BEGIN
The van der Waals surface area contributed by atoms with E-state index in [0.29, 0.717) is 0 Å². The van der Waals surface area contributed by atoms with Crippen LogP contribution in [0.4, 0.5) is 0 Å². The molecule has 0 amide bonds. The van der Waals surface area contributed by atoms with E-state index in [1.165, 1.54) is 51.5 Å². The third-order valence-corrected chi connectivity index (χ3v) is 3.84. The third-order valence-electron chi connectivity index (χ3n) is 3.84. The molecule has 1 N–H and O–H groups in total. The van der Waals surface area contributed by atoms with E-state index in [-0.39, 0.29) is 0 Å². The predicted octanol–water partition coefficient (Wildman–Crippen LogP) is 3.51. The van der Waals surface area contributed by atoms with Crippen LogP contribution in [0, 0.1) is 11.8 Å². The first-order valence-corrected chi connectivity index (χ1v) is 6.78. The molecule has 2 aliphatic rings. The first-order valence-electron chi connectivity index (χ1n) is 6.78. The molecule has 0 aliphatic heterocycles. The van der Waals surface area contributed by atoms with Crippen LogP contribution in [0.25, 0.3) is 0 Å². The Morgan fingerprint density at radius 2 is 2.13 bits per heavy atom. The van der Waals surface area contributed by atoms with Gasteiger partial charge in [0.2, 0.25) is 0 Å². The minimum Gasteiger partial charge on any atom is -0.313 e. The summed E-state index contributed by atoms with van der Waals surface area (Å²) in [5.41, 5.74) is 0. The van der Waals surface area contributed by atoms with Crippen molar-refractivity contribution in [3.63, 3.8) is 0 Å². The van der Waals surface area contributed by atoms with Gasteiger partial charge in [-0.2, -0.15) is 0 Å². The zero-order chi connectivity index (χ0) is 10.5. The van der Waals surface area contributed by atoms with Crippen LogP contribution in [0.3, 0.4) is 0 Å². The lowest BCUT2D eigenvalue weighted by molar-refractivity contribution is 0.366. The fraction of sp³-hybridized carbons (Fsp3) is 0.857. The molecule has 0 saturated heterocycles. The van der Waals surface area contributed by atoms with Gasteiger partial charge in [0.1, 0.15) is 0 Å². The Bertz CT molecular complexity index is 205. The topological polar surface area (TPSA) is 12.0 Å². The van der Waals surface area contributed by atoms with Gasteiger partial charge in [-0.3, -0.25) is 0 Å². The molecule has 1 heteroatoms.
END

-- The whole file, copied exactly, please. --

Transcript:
The van der Waals surface area contributed by atoms with E-state index in [0.29, 0.717) is 0 Å². The van der Waals surface area contributed by atoms with Crippen LogP contribution in [0.4, 0.5) is 0 Å². The molecule has 0 amide bonds. The van der Waals surface area contributed by atoms with E-state index in [1.165, 1.54) is 51.5 Å². The third-order valence-corrected chi connectivity index (χ3v) is 3.84. The third-order valence-electron chi connectivity index (χ3n) is 3.84. The molecule has 1 N–H and O–H groups in total. The van der Waals surface area contributed by atoms with E-state index in [-0.39, 0.29) is 0 Å². The predicted octanol–water partition coefficient (Wildman–Crippen LogP) is 3.51. The van der Waals surface area contributed by atoms with Crippen LogP contribution in [0, 0.1) is 11.8 Å². The first-order valence-corrected chi connectivity index (χ1v) is 6.78. The molecule has 2 aliphatic rings. The first-order valence-electron chi connectivity index (χ1n) is 6.78. The molecule has 0 aliphatic heterocycles. The van der Waals surface area contributed by atoms with Crippen LogP contribution in [0.25, 0.3) is 0 Å². The Morgan fingerprint density at radius 2 is 2.13 bits per heavy atom. The van der Waals surface area contributed by atoms with Gasteiger partial charge in [0.2, 0.25) is 0 Å². The minimum Gasteiger partial charge on any atom is -0.313 e. The summed E-state index contributed by atoms with van der Waals surface area (Å²) in [5.41, 5.74) is 0. The van der Waals surface area contributed by atoms with Crippen molar-refractivity contribution in [3.63, 3.8) is 0 Å². The van der Waals surface area contributed by atoms with Gasteiger partial charge in [-0.2, -0.15) is 0 Å². The zero-order chi connectivity index (χ0) is 10.5. The van der Waals surface area contributed by atoms with Crippen LogP contribution in [0.3, 0.4) is 0 Å². The lowest BCUT2D eigenvalue weighted by molar-refractivity contribution is 0.366. The fraction of sp³-hybridized carbons (Fsp3) is 0.857. The molecule has 0 saturated heterocycles. The van der Waals surface area contributed by atoms with Gasteiger partial charge in [0.1, 0.15) is 0 Å². The Bertz CT molecular complexity index is 205. The topological polar surface area (TPSA) is 12.0 Å². The van der Waals surface area contributed by atoms with Gasteiger partial charge in [-0.3, -0.25) is 0 Å². The molecule has 1 heteroatoms.